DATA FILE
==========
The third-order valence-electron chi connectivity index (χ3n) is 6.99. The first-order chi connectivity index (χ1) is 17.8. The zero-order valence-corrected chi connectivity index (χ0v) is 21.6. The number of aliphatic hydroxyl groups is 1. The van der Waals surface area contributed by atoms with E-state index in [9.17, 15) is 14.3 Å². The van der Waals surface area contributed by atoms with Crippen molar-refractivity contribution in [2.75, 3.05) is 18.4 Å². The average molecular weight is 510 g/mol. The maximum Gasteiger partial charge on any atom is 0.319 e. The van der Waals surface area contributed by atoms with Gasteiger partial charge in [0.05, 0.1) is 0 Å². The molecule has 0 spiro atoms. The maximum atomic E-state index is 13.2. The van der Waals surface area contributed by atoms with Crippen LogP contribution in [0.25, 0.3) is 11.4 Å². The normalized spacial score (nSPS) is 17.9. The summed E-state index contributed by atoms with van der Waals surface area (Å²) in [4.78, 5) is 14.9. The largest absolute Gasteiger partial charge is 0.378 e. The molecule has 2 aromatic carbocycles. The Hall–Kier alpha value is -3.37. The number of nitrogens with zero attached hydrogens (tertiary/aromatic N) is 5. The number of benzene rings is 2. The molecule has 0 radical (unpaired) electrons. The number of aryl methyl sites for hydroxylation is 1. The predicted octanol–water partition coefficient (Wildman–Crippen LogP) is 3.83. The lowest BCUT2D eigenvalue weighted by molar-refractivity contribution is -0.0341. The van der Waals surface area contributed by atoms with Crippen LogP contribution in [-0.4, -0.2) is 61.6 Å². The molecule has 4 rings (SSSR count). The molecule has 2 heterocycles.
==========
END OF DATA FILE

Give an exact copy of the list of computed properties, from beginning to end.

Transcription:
The third-order valence-electron chi connectivity index (χ3n) is 6.99. The first-order chi connectivity index (χ1) is 17.8. The zero-order valence-corrected chi connectivity index (χ0v) is 21.6. The number of aliphatic hydroxyl groups is 1. The van der Waals surface area contributed by atoms with E-state index in [9.17, 15) is 14.3 Å². The van der Waals surface area contributed by atoms with Crippen molar-refractivity contribution in [2.75, 3.05) is 18.4 Å². The average molecular weight is 510 g/mol. The maximum Gasteiger partial charge on any atom is 0.319 e. The van der Waals surface area contributed by atoms with Gasteiger partial charge in [0.05, 0.1) is 0 Å². The molecule has 0 spiro atoms. The maximum atomic E-state index is 13.2. The van der Waals surface area contributed by atoms with Crippen LogP contribution in [0.25, 0.3) is 11.4 Å². The normalized spacial score (nSPS) is 17.9. The summed E-state index contributed by atoms with van der Waals surface area (Å²) in [4.78, 5) is 14.9. The largest absolute Gasteiger partial charge is 0.378 e. The molecule has 2 aromatic carbocycles. The Hall–Kier alpha value is -3.37. The number of nitrogens with zero attached hydrogens (tertiary/aromatic N) is 5. The number of benzene rings is 2. The molecule has 0 radical (unpaired) electrons. The number of aryl methyl sites for hydroxylation is 1. The predicted octanol–water partition coefficient (Wildman–Crippen LogP) is 3.83. The lowest BCUT2D eigenvalue weighted by molar-refractivity contribution is -0.0341. The van der Waals surface area contributed by atoms with Crippen LogP contribution in [-0.4, -0.2) is 61.6 Å². The molecule has 4 rings (SSSR count). The molecule has 2 heterocycles.